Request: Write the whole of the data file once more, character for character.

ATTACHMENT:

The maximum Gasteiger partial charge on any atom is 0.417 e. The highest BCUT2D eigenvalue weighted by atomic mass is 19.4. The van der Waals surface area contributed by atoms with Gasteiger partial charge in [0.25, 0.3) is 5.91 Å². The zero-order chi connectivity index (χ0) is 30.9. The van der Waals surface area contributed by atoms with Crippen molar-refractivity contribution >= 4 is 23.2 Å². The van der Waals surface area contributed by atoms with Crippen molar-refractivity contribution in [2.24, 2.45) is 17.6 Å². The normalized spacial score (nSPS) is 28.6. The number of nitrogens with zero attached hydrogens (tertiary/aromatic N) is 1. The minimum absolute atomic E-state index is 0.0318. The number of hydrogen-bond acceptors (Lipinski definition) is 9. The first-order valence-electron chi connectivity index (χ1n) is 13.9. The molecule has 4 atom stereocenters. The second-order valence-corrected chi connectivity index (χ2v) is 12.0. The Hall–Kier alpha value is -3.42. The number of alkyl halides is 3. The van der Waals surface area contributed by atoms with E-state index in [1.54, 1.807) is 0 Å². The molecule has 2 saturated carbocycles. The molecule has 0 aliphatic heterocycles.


The maximum Gasteiger partial charge on any atom is 0.417 e. The highest BCUT2D eigenvalue weighted by atomic mass is 19.4. The van der Waals surface area contributed by atoms with Gasteiger partial charge in [0.25, 0.3) is 5.91 Å². The zero-order chi connectivity index (χ0) is 30.9. The van der Waals surface area contributed by atoms with Crippen molar-refractivity contribution >= 4 is 23.2 Å². The van der Waals surface area contributed by atoms with Crippen molar-refractivity contribution in [2.24, 2.45) is 17.6 Å². The normalized spacial score (nSPS) is 28.6. The number of nitrogens with zero attached hydrogens (tertiary/aromatic N) is 1. The minimum absolute atomic E-state index is 0.0318. The number of hydrogen-bond acceptors (Lipinski definition) is 9. The first-order valence-electron chi connectivity index (χ1n) is 13.9. The molecule has 4 atom stereocenters. The second-order valence-corrected chi connectivity index (χ2v) is 12.0. The Hall–Kier alpha value is -3.42. The number of alkyl halides is 3. The van der Waals surface area contributed by atoms with E-state index in [1.54, 1.807) is 0 Å². The molecule has 2 saturated carbocycles. The molecule has 0 aliphatic heterocycles.